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The Generation of Random Numbers That Are Probably Prime
 Journal of Cryptology
, 1988
"... In this paper we make two observations on Rabin's probabilistic primality test. The first is a provocative reason why Rabin's test is so good. It turned out that a single iteration has a nonnegligible probability of failing _only_ on composite numbers that can actually be split in expected polynomia ..."
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In this paper we make two observations on Rabin's probabilistic primality test. The first is a provocative reason why Rabin's test is so good. It turned out that a single iteration has a nonnegligible probability of failing _only_ on composite numbers that can actually be split in expected polynomial time. Therefore, factoring would be easy if Rabin's test systematically failed with a 25% probability on each composite integer (which, of course, it does not). The second observation is more fundamental because is it _not_ restricted to primality testing: it has consequences for the entire field of probabilistic algorithms. The failure probability when using a probabilistic algorithm for the purpose of testing some property is compared with that when using it for the purpose of obtaining a random element hopefully having this property. More specifically, we investigate the question of how reliable Rabin's test is when used to _generate_ a random integer that is probably prime, rather than to _test_ a specific integer for primality.
Key words: factorization, false witnesses, primality testing, probabilistic algorithms, Rabin's test.
Further investigations with the strong probable prime test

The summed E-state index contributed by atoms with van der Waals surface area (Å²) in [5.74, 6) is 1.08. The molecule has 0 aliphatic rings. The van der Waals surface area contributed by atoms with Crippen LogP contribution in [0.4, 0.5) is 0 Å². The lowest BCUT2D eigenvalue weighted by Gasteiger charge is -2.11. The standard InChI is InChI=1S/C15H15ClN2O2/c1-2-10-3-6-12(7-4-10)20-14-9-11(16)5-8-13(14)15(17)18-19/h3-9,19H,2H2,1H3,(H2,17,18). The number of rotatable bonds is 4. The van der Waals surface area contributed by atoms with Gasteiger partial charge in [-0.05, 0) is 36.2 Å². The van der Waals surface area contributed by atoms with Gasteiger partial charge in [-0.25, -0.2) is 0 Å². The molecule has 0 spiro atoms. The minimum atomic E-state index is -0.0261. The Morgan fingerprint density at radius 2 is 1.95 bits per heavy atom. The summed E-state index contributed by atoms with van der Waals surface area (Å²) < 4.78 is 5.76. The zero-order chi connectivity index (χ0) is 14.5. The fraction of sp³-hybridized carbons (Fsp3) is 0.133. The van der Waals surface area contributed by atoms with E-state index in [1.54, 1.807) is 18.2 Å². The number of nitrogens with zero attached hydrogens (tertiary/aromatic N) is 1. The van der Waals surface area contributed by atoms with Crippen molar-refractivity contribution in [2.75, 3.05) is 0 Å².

Math. Comp
, 1996
"... Abstract. Recently, Damg˚ard, Landrock and Pomerance described a procedure in which a kbit odd number is chosen at random and subjected to t random strong probable prime tests. If the chosen number passes all t tests, then the procedure will return that number; otherwise, another kbit odd integer ..."
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Abstract. Recently, Damg˚ard, Landrock and Pomerance described a procedure in which a kbit odd number is chosen at random and subjected to t random strong probable prime tests. If the chosen number passes all t tests, then the procedure will return that number; otherwise, another kbit odd integer is selected and then tested. The procedure ends when a number that passes all t tests is found. Let pk,t denote the probability that such a number is composite. The authors above have shown that pk,t ≤ 4 −t when k ≥ 51 and t ≥ 1. In this paper we will show that this is in fact valid for all k ≥ 2 and t ≥ 1. 1.
The Bloom Paradox: When not to Use a Bloom Filter?
"... Abstract—In this paper, we uncover the Bloom paradox in Bloom filters: sometimes, it is better to disregard the query results of Bloom filters, and in fact not to even query them, thus making them useless. We first analyze conditions under which the Bloom paradox occurs in a Bloom filter, and demons ..."
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Abstract—In this paper, we uncover the Bloom paradox in Bloom filters: sometimes, it is better to disregard the query results of Bloom filters, and in fact not to even query them, thus making them useless. We first analyze conditions under which the Bloom paradox occurs in a Bloom filter, and demonstrate that it depends on the a priori probability that a given element belongs to the represented set. We show that the Bloom paradox also applies to Counting Bloom Filters (CBFs), and depends on the product of the hashed counters of each element. In addition, both for Bloom filters and CBFs, we suggest improved architectures that deal with the Bloom paradox. We also provide fundamental memory lower bounds required to support element queries with limited falsepositive and falsenegative rates. Last, using simulations, we verify our theoretical results, and show that our improved schemes can lead to a significant improvement in the performance of Bloom filters and CBFs. A. The Bloom Paradox